HELP- Need help knowing how to train for a bike tour
I'm new to the forum and I joined for a particular purpose. Next summer (summer of 2010) im doing a program that involves biking lake michigan in 3 weeks and I was wondering how to best train for this. I know that the miles per day range from 30-65 and during all this we'll be carrying about 30 pounds on our bike. I realize that it's very far ahead but I figure there's no harm in starting early. Any help or advice would be greatly appreciated.
2009 Chris Boedeker custom, 1988 Tommasini Prestige, 2007 Bill Davidson custom; 1988 Specialized Stumpjumper
I would focus on 3 things:
1. Get into a steady practice of riding 4 to 5 times a week until your fall/winter weather gets too bad to cycle.
2. Figure out what you are going to do to stay fit in the winter.
3. Get out as early as you can in the spring, and work your way back up to riding 4 to 5 times a week with some longer rides on weekends.
Prior to your tour, you should make sure you find some weekends when you can do two or three days in a row at the expected tour distance (say, 50 miles a day). Better yet if you can do a "mini tour" on your own, with a full load, in the month before your tour. That will give you practice riding with a load, and get you accustomed to being able to ride longer distances several days in a row.
Just ride ... build up to the maximum distance per day you think you'll do ... and maybe a bit more. If you build up so that 75 miles is comfortable, and 100 miles is doable, 30-65 miles will be fine. Also get so you can do 65 miles two or three days in a row, with your bicycle loaded with all your gear.
As for strength, just make sure you can lift your bicycle and all your gear. If that requires a little bit of strength training, go for it.
Definitely do at least a couple of days that are longer than your longest day. If your longest day is 70miles, do a couple training days of 120 miles. That way when you are on the tour, its raining, and you have a headwind all day, knowing you've done much more in training is a huge mental help.
Hills kills, my advice would be to ride hills at least once aweek. A long slow climb would be ideal. Also if there is a Brevet series near you next spring, join them for the 200k, lots of useful info to be had from the riders and really good training for your tour.
Once a week, couple months before, start adding weight to the bike, about 5 pounds a week, then do a hilly ride.
Doing long training rides is a good idea, but you don't need to double the distance. If you want to do that, fine.
Btw, you could always use a periodised training program. These can be complicated to set up. I'd use a coach or coaching service. But you can find rough
descriptions of how to do it in some of Friel's books.
Well 30-60 miles is not a hard distance. But riding with 30 lbs of extra weight makes it quite a bit harder.
You will need really low gears. The extra weight makes hills much harder and you will probably need to gear down quite a bit. Touring bikes tend to have longer wheel bases than conventional bikes and of course triple chain rings. They have the long wheel base for stability. You might think of getting a touring bike. I would suggest that you at least set up whatever bike you are thinking of taking and loading it down with the gear you are thinking of taking and go out for a 60 mile ride with it to see how it works. Another thing, it is nice to have panniers that keep your stuff dry. In 3 weeks, you are almost certainly going to have some serious rain.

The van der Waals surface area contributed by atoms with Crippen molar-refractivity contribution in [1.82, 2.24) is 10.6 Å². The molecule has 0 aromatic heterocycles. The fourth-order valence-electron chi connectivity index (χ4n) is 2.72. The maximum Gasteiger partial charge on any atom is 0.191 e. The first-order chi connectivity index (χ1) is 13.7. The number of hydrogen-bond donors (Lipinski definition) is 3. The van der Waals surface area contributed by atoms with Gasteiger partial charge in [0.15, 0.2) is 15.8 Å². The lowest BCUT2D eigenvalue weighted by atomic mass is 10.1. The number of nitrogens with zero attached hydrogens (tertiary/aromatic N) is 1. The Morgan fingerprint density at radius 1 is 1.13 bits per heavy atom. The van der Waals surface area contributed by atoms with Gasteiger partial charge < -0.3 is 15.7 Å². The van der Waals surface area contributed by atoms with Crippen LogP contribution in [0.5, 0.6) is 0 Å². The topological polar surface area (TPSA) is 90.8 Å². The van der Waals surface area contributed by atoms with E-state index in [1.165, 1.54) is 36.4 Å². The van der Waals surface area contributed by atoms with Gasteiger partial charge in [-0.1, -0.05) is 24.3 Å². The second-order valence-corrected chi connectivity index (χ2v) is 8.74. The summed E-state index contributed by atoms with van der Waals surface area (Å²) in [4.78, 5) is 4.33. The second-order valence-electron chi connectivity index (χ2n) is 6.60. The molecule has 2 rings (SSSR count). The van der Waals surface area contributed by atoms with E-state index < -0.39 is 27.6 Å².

The other thing is put in miles of training.
By the way, much of this is in pacing. If you have to ride fast, you will need to get into tremendous shape. If you are happy to average around 15 mph or less, well you will not need as much training.
One correction to the above it's actually a 50-70 mile per day trip. I'm not sure if this effects any of the other advice, which has all been wonderful by the way and I'm enormously appreciative. Also, when I said strength training I was more talking about leg strengthening or will biking alone strengthen my legs enough. Also just one other thing, is there anywhere in the New York metropolitan area that you all know of where I can do any of these bike tour practices?
is there anywhere in the New York metropolitan area that you all know of where I can do any of these bike tour practices?
Sure. Maine ...
I know a guy that lives in NYC and tours. He swears by the gym. Works for him.
Please be aware there is a real art and science to working out. Just like cycling, I have a few books about weight training. My fave is New Rules of Lifting.
I just got the 'Insider's Tell-All Handbook on Weight-Training Technique'. Yeah, the title makes it sound like a piece of crap. A guy here said it was good, I got it, and it's real good.
Best thing is to have somebody teach you, but finding somebody good isn't easy.
i can now write...it's adam
i did this tour and the most we biked was 72 miles but the tour changes every time
be able to bike 80 miles
we dont bike on saturdays and sleep in
there will be pleanty of hills that range anywhere from 2 inches to 5 miles.
be able to do 4, 2 mile long hills and bike 60 miles. we would normally bike through rain but if we find a place to stop, we would. you do a little training before the trip at camp and it helps a lot. but if u start training now, you will have no problem on the tour